Despite the challenges, charities need to build up their reserves to help them weather future financial shocks and prevent programme closures and job losses, according to a new report.
The report, by Bond and haysmacintyre, warns that UK NGOs will continue to face a challenging financial future in the years ahead due to the UK’s economic downturn, cuts to the aid budget, and a potential reduction in official development assistance from 0.7% of gross national income to 0.5%.
A clear majority (85%) of organisations, the report found, state their reserves are a ‘major part of their risk management and financial resilience’. However, it also found that pre-Covid, most UK charities lacked sufficient reserves, with the average level of large charity reserves covering two months of running costs.
Barriers include lack of opportunity, and concerns over donor perceptions of large reserves. 64% of survey respondents cited ‘lack of opportunity’ as the most common issue preventing organisations from building up their reserves, while 45% were concerned about what donor attitudes would be if the organisation built up their reserves.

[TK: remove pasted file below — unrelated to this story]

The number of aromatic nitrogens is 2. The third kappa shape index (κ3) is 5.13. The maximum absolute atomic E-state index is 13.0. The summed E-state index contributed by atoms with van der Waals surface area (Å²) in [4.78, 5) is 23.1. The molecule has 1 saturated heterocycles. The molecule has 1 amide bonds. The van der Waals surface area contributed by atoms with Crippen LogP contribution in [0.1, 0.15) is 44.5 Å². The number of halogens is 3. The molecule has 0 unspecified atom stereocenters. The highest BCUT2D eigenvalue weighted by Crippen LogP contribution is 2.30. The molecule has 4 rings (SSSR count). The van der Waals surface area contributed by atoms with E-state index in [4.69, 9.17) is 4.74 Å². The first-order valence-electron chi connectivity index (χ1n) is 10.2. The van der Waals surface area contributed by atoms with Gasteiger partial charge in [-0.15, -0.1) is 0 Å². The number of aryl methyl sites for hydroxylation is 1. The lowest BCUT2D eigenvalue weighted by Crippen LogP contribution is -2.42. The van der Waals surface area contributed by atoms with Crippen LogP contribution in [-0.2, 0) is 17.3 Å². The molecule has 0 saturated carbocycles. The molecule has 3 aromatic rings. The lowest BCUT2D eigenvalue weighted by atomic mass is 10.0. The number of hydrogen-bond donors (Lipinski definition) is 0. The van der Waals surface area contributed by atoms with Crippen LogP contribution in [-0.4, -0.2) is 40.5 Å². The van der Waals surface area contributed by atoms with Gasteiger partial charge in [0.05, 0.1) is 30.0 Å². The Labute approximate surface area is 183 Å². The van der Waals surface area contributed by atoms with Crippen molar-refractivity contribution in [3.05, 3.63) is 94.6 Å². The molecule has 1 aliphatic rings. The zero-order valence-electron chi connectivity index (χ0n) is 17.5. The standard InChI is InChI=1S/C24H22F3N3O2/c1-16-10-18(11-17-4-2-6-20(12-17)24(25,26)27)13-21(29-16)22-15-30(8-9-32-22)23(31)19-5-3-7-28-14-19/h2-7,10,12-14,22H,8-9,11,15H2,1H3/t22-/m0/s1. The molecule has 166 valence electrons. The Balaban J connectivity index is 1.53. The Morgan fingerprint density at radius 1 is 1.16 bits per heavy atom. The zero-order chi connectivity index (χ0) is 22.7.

The report found individual giving to be the most effective way to build a surplus regardless of an organisation’s size, with 50% of respondents saying it was the best way to build reserves. 80% of smaller organisations said individual giving is one of their top surplus earners, compared to just under 40% of larger organisations. However, nearly 90% of larger organisations felt that restricted grants were a source of surplus, in comparison to 33% of small NGOs.
Graham MacKay, Bond’s chief operating officer, said:
“Given the worryingly low level of reserves in the sector, the importance of the nature of our work and the uncertainty of 2020 and beyond, NGOs must start planning for any future shocks. Charities should aim to have reserves well above eight weeks so if faced with a financial shock, they can continue to honour any programming and pay staff salaries and running costs – building reserves needs to be a financial priority for many organisations.
“Building reserves is a delicate balancing act between spending money directly on programmes as efficiently as possible and investing in an organisation’s growth, without compromising its resilience. This is something donors, trustees and organisational staff all need to work on together – especially as building reserves now will be more difficult than ever.
“Far from reserves being perceived a bad thing by donors, reserves reveal the financial health of an organisation.”